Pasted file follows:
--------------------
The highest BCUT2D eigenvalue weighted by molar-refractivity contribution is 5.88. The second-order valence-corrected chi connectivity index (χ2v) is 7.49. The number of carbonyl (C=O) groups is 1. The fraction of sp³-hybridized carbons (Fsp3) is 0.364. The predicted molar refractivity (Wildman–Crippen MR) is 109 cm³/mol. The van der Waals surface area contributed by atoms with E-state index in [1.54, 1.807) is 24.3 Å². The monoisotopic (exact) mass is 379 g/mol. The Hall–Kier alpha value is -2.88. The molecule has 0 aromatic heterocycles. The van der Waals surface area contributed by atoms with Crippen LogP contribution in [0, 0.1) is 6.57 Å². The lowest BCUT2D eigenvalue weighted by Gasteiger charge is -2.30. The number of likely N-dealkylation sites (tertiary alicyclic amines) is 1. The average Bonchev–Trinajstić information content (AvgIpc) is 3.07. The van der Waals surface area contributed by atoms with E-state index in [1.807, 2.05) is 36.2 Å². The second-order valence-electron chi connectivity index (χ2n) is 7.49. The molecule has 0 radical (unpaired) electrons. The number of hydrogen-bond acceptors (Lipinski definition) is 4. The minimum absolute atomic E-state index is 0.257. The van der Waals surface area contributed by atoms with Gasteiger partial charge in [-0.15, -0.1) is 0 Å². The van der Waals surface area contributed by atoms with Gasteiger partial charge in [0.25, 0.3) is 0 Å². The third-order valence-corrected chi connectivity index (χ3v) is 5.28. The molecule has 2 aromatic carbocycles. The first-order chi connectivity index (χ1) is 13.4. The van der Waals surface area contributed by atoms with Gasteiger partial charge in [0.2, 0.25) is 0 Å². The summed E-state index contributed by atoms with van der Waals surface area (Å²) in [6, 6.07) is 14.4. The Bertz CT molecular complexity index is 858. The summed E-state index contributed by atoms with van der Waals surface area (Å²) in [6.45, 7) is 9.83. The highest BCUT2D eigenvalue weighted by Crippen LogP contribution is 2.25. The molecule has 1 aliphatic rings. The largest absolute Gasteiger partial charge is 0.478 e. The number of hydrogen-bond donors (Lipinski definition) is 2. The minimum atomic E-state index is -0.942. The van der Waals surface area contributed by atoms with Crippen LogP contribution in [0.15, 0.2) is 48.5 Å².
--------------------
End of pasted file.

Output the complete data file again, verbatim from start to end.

The highest BCUT2D eigenvalue weighted by molar-refractivity contribution is 5.88. The second-order valence-corrected chi connectivity index (χ2v) is 7.49. The number of carbonyl (C=O) groups is 1. The fraction of sp³-hybridized carbons (Fsp3) is 0.364. The predicted molar refractivity (Wildman–Crippen MR) is 109 cm³/mol. The van der Waals surface area contributed by atoms with E-state index in [1.54, 1.807) is 24.3 Å². The monoisotopic (exact) mass is 379 g/mol. The Hall–Kier alpha value is -2.88. The molecule has 0 aromatic heterocycles. The van der Waals surface area contributed by atoms with Crippen LogP contribution in [0, 0.1) is 6.57 Å². The lowest BCUT2D eigenvalue weighted by Gasteiger charge is -2.30. The number of likely N-dealkylation sites (tertiary alicyclic amines) is 1. The average Bonchev–Trinajstić information content (AvgIpc) is 3.07. The van der Waals surface area contributed by atoms with E-state index in [1.807, 2.05) is 36.2 Å². The second-order valence-electron chi connectivity index (χ2n) is 7.49. The molecule has 0 radical (unpaired) electrons. The number of hydrogen-bond acceptors (Lipinski definition) is 4. The minimum absolute atomic E-state index is 0.257. The van der Waals surface area contributed by atoms with Gasteiger partial charge in [-0.15, -0.1) is 0 Å². The van der Waals surface area contributed by atoms with Gasteiger partial charge in [0.25, 0.3) is 0 Å². The third-order valence-corrected chi connectivity index (χ3v) is 5.28. The molecule has 2 aromatic carbocycles. The first-order chi connectivity index (χ1) is 13.4. The van der Waals surface area contributed by atoms with Gasteiger partial charge in [0.2, 0.25) is 0 Å². The summed E-state index contributed by atoms with van der Waals surface area (Å²) in [6, 6.07) is 14.4. The Bertz CT molecular complexity index is 858. The summed E-state index contributed by atoms with van der Waals surface area (Å²) in [6.45, 7) is 9.83. The highest BCUT2D eigenvalue weighted by Crippen LogP contribution is 2.25. The molecule has 1 aliphatic rings. The largest absolute Gasteiger partial charge is 0.478 e. The number of hydrogen-bond donors (Lipinski definition) is 2. The minimum atomic E-state index is -0.942. The van der Waals surface area contributed by atoms with Crippen LogP contribution in [0.15, 0.2) is 48.5 Å².